FIG. 7 illustrates components used to commutate power supplied to the conductors 140 of the motor 24A. The components include an angle sensor 300, a controller 302, a power supply 304, and three variable switches 306. The power supply 304 supplies a voltage to all the variable switches 306. Each switch 306 is independently controlled by the controller 302. The angle sensor 300 detects an angular position of the rotor 108 and provides a signal indicative of the angular position to the controller 302. The controller 302 switches each switched sixteen times (equivalent to the number of magnetic fields or the number of magnets 104 in an arrangement 120) during one revolution of the rotor. The phases of the switches lag behind one another by their angular displacement, i.e. by {fraction (1/48)} of a revolution of the rotor. Each switch 306 is controlled so as to provide a sinusoidal voltage to the respective conductors 140A, 140B, or 140C forty-eight times during a revolution of the rotor 108.

The brake 26A shown in FIG. 3 is a hysteresis brake that includes a housing 150, a plurality of electromagnets 152, the shaft 36A, and a rotor 154. The rotor 154 has a plurality of magnets (not shown) located in a circular arrangement thereon. Electric conductors 156 and 158 are connected to coils of the electromagnets 152. Each electric conductor 156 and 158 is connected to a respective terminal 160 and 162. A voltage can be applied over the terminals 160 and 162 so that a current flows in a respective one of the coils of the electromagnets 152. The electromagnets 152 are thereby magnetized. Moreover, the voltage over the terminals 160 and 162 can be varied so as to vary the strength of magnetization of the electromagnets 152.

The rotor 154 is secured to the shaft 46A and can rotate freely when the electromagnets 152 are not magnetized. There is then no torque which prevents rotation of the rotor 154. An increase in magnetization of the electromagnets 152 creates a resistance which resists rotation of the rotor 154. The spindle 32A is formed on the arm 34 of the motor 24A and the spindle 32A is connected to the shaft 36A. Any movement imparted on the shaft 36A by the motor 24A can be braked by applying a voltage over the terminals 160 and 162. The braking torque can be varied by varying the voltage over the terminals 160 and 162.

FIG. 8 of the accompanying drawings illustrates a force reflection system 400 according to an embodiment of the invention. The force reflection system 400 includes the actuation device 70 hereinbefore described. The system 400 is designed to provide large forces to a person holding onto the handle 100 while being relatively lightweight, small in size and inexpensive due to the absence of a transformer. System 400 also provides safeguards to prevent the person holding onto the handle 100 from being electrocuted.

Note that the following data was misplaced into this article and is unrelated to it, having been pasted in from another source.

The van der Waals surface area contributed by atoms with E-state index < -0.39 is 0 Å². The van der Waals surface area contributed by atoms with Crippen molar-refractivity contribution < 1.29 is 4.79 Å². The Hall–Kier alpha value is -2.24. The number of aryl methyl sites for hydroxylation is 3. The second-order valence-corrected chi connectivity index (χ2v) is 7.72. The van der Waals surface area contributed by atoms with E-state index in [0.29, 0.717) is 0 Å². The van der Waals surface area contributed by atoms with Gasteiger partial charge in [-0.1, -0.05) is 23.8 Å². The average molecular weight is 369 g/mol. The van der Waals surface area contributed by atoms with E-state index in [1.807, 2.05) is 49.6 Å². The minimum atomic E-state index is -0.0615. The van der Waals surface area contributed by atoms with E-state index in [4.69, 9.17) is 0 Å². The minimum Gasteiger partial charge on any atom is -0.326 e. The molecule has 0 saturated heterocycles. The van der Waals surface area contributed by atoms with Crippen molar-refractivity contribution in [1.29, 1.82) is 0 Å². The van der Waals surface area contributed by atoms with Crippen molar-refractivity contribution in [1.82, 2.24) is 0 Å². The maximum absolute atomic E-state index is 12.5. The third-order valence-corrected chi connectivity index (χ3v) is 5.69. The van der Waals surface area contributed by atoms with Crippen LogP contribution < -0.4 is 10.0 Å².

In addition to the actuation device 70, the system 400 further includes a building structure 402, an electric power cable 404, an electric neutral cable 406, a power outlet 408, a connector 410, a ground fault interrupter 412, a bridge rectifier 414, an optocoupler 416, a reset switch 418, and a non-conductive case 419.

The building structure 402 includes a floor 420, and a wall 422 extending outwardly from the floor 420. The power cable 402 and the neutral cable 406 are located and mounted inside the wall 422. The power cable 404 carries electric power with an alternating voltage. The voltage of the power cable 402 alternates sinusoidally and has a maximum voltage of 120 volt (V) and a minimum voltage of −120V. The voltages are based on the voltages commonly found in the United States of America. Other countries may use other voltages, such as 220V or 240V. The principles of the invention will however remain the same.

The power outlet 108 is mounted to the wall 422 and has power and neutral terminals 424 and 426 respectively. The power terminal 424 is connected to the power cable 404 and the neutral terminal 426 is connected to the neutral cable 406. The power terminal 424 is thus at the voltage of the power cable 404 and the ground terminal 426 at the voltage of the ground cable 406.

The connector 410 has power and neutral terminals 428 and 430, respectively. The connector 410 is engagable with the power outlet 408. Engagement of the connector 410 with power outlet 408 causes contact of the power terminals 424 and 428 with one another and contact of the neutral terminals 426 and 430 with one another.

The controller 302, variable switches 306, ground fault interrupter 412, bridge rectifier 416, and optocoupler 416 are all mounted to the frame 12. An electric power supply cable 432 connects the power terminal 428 with the ground fault interrupter 412. The bridge rectifier 414 is connected to the ground fault interrupter 412 and the variable switch 306 is connected to the bridge rectifier 414. An electric link is so established between the power terminal 428 and a voltage supply terminal (141A in FIG. 4) of the electric motor 18A. A respective voltages supply terminal of the electric motor 18A is connected through a respective variable switch 306 to the bridge rectifier 414. All the motors of the actuation device 70 are so connected to the bridge rectifier 414.

A respective current return terminal (141B in FIG. 4) of the electric motor 18A is connected the bridge rectifier 414 and the bridge rectifier 414 to the ground fault interrupter 412. An electric power return cable 434 connects the ground fault interrupter 412 to the neutral terminal 430 of the connector 410. An electric current return link is so established between the electric motor 18A and the neutral terminal 430. The respective terminals of each electric motor are so connected to the bridge rectifier 414.